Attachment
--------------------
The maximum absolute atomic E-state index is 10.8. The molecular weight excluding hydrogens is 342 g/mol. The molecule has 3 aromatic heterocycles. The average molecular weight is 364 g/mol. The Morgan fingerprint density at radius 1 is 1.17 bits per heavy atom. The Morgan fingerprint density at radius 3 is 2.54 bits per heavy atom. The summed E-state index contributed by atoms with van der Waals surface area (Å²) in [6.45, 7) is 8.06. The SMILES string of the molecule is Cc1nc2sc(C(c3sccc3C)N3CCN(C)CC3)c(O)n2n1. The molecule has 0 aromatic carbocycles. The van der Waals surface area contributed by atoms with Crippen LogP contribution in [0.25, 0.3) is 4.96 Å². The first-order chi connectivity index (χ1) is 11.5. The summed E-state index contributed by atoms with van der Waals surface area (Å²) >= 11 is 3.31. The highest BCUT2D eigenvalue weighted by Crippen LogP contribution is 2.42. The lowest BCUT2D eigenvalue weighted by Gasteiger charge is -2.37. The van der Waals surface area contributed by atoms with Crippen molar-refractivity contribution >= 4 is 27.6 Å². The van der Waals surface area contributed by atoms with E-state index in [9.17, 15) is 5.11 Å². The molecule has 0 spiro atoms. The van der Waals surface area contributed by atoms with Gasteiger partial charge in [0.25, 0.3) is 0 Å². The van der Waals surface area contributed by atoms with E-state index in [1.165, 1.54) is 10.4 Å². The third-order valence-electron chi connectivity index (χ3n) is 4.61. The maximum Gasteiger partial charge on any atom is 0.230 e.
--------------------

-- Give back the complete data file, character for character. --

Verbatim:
The maximum absolute atomic E-state index is 10.8. The molecular weight excluding hydrogens is 342 g/mol. The molecule has 3 aromatic heterocycles. The average molecular weight is 364 g/mol. The Morgan fingerprint density at radius 1 is 1.17 bits per heavy atom. The Morgan fingerprint density at radius 3 is 2.54 bits per heavy atom. The summed E-state index contributed by atoms with van der Waals surface area (Å²) in [6.45, 7) is 8.06. The SMILES string of the molecule is Cc1nc2sc(C(c3sccc3C)N3CCN(C)CC3)c(O)n2n1. The molecule has 0 aromatic carbocycles. The van der Waals surface area contributed by atoms with Crippen LogP contribution in [0.25, 0.3) is 4.96 Å². The first-order chi connectivity index (χ1) is 11.5. The summed E-state index contributed by atoms with van der Waals surface area (Å²) >= 11 is 3.31. The highest BCUT2D eigenvalue weighted by Crippen LogP contribution is 2.42. The lowest BCUT2D eigenvalue weighted by Gasteiger charge is -2.37. The van der Waals surface area contributed by atoms with Crippen molar-refractivity contribution >= 4 is 27.6 Å². The van der Waals surface area contributed by atoms with E-state index in [9.17, 15) is 5.11 Å². The molecule has 0 spiro atoms. The van der Waals surface area contributed by atoms with Gasteiger partial charge in [0.25, 0.3) is 0 Å². The van der Waals surface area contributed by atoms with E-state index in [1.165, 1.54) is 10.4 Å². The third-order valence-electron chi connectivity index (χ3n) is 4.61. The maximum Gasteiger partial charge on any atom is 0.230 e.